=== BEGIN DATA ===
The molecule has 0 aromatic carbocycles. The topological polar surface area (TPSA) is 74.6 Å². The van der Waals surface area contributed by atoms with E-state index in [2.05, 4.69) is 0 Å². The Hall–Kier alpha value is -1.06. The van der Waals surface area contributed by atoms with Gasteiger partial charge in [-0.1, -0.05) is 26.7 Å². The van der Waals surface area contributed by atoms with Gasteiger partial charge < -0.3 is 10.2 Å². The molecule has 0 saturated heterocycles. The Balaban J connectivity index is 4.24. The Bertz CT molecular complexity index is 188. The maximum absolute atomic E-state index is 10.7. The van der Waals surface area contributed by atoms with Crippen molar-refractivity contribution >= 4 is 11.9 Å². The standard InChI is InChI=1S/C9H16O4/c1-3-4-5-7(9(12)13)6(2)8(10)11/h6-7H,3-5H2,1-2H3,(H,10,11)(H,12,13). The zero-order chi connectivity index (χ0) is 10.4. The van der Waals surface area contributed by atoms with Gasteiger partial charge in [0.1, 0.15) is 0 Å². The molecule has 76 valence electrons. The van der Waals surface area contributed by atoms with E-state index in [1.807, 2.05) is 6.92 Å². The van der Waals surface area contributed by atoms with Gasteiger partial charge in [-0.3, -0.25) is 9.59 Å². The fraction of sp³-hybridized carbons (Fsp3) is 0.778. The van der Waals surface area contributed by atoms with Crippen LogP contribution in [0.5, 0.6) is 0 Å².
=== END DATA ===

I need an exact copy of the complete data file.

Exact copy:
The molecule has 0 aromatic carbocycles. The topological polar surface area (TPSA) is 74.6 Å². The van der Waals surface area contributed by atoms with E-state index in [2.05, 4.69) is 0 Å². The Hall–Kier alpha value is -1.06. The van der Waals surface area contributed by atoms with Gasteiger partial charge in [-0.1, -0.05) is 26.7 Å². The van der Waals surface area contributed by atoms with Gasteiger partial charge < -0.3 is 10.2 Å². The molecule has 0 saturated heterocycles. The Balaban J connectivity index is 4.24. The Bertz CT molecular complexity index is 188. The maximum absolute atomic E-state index is 10.7. The van der Waals surface area contributed by atoms with Crippen molar-refractivity contribution >= 4 is 11.9 Å². The standard InChI is InChI=1S/C9H16O4/c1-3-4-5-7(9(12)13)6(2)8(10)11/h6-7H,3-5H2,1-2H3,(H,10,11)(H,12,13). The zero-order chi connectivity index (χ0) is 10.4. The van der Waals surface area contributed by atoms with Gasteiger partial charge in [0.1, 0.15) is 0 Å². The molecule has 76 valence electrons. The van der Waals surface area contributed by atoms with E-state index in [1.807, 2.05) is 6.92 Å². The van der Waals surface area contributed by atoms with Gasteiger partial charge in [-0.3, -0.25) is 9.59 Å². The fraction of sp³-hybridized carbons (Fsp3) is 0.778. The van der Waals surface area contributed by atoms with Crippen LogP contribution in [0.5, 0.6) is 0 Å².